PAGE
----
Richard Dawkins has written many books explaining how evolution can result in complex structures, such as the vertebrate eye, that appear to have been designed. In Climbing Mount Improbable, Dawkins uses intricate examples to describe how natural selection slowly and incrementally builds these adaptations and likens this evolutionary change to ascending a mountain through switchbacks and gently sloped trails (and not scaling the cliff face). Dawkins’ other books, such as The Blind Watchmaker, are also enjoyable and well written; for a more molecular and sophisticated treatment of evolution by natural selection, The Selfish Gene is a classic.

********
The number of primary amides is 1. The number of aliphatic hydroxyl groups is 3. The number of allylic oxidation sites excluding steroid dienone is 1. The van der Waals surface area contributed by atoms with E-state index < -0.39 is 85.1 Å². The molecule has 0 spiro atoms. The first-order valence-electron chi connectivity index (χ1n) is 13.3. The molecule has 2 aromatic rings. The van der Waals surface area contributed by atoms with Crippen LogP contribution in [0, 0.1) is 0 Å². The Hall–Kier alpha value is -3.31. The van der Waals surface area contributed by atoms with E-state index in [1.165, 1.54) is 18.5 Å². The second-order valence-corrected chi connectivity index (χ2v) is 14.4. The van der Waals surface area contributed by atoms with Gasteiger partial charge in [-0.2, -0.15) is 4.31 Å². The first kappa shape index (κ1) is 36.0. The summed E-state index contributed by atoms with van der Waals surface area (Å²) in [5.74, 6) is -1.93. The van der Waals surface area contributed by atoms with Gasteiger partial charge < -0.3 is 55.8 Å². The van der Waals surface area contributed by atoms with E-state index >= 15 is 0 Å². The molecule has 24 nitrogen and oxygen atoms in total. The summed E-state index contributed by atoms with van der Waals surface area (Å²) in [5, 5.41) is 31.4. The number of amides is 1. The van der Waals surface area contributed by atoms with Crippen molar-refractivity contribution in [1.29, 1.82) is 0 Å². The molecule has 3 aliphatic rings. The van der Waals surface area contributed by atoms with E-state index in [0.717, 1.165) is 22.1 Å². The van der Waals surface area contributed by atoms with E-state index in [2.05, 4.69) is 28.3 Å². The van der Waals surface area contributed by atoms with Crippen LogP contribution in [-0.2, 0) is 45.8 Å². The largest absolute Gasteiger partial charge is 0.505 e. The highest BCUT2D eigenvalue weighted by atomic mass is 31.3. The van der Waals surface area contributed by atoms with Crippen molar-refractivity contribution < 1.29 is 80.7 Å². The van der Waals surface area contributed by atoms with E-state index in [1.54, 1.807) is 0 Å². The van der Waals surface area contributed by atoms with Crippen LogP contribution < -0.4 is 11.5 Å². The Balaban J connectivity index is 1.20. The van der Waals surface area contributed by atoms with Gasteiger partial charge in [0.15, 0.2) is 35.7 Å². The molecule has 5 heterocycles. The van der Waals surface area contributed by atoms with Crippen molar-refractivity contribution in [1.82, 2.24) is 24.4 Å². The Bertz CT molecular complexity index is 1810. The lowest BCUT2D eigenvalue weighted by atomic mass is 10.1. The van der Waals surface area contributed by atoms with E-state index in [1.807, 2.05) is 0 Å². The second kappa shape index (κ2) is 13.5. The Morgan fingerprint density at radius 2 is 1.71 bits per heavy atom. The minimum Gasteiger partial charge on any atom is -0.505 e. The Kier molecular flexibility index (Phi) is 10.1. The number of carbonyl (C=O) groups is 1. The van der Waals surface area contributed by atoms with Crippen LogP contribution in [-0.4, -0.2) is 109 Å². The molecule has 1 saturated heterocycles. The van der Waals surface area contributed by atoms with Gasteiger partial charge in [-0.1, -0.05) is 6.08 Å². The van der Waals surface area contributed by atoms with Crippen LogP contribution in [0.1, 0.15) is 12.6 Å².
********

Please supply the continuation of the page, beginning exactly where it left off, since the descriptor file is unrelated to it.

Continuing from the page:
Matt Ridley’s Genome: The Autobiography of a Species in 23 Chapters continues to intrigue me. Each chapter relates to a gene on one of our 23 chromosomes and details how these particular genes build proteins, regulate embryonic development and influence human traits such as intelligence, personality and homosexuality. One of the more fantastic examples even includes sexual conflict (at the genetic level!). Ridley’s description of the human genome will make one marvel at the complexity of molecular evolution and the natural world.